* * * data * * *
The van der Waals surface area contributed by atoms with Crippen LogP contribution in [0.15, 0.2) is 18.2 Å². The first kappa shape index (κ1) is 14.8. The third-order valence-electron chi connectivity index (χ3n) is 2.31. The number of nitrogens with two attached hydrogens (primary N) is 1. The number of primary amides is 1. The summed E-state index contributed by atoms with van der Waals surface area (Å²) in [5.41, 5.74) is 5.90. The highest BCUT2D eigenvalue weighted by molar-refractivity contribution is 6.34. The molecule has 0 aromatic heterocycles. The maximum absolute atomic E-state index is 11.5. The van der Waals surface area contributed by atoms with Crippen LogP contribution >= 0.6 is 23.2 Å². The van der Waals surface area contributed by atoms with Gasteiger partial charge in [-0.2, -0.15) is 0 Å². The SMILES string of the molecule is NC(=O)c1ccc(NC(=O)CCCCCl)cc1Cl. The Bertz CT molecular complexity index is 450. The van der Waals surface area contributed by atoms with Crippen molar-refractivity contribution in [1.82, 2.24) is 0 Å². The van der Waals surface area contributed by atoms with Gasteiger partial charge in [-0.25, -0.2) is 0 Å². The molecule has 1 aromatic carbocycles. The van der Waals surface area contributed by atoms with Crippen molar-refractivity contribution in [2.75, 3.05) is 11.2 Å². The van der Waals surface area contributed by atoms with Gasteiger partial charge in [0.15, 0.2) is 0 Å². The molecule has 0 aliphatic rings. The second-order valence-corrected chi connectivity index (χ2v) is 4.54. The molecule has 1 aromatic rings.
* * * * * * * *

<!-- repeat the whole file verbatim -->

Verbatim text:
The van der Waals surface area contributed by atoms with Crippen LogP contribution in [0.15, 0.2) is 18.2 Å². The first kappa shape index (κ1) is 14.8. The third-order valence-electron chi connectivity index (χ3n) is 2.31. The number of nitrogens with two attached hydrogens (primary N) is 1. The number of primary amides is 1. The summed E-state index contributed by atoms with van der Waals surface area (Å²) in [5.41, 5.74) is 5.90. The highest BCUT2D eigenvalue weighted by molar-refractivity contribution is 6.34. The molecule has 0 aromatic heterocycles. The maximum absolute atomic E-state index is 11.5. The van der Waals surface area contributed by atoms with Crippen LogP contribution >= 0.6 is 23.2 Å². The van der Waals surface area contributed by atoms with Gasteiger partial charge in [-0.2, -0.15) is 0 Å². The SMILES string of the molecule is NC(=O)c1ccc(NC(=O)CCCCCl)cc1Cl. The Bertz CT molecular complexity index is 450. The van der Waals surface area contributed by atoms with Crippen molar-refractivity contribution in [1.82, 2.24) is 0 Å². The van der Waals surface area contributed by atoms with Gasteiger partial charge in [-0.25, -0.2) is 0 Å². The molecule has 1 aromatic carbocycles. The van der Waals surface area contributed by atoms with Crippen molar-refractivity contribution in [2.75, 3.05) is 11.2 Å². The van der Waals surface area contributed by atoms with Gasteiger partial charge in [0.15, 0.2) is 0 Å². The molecule has 0 aliphatic rings. The second-order valence-corrected chi connectivity index (χ2v) is 4.54. The molecule has 1 aromatic rings.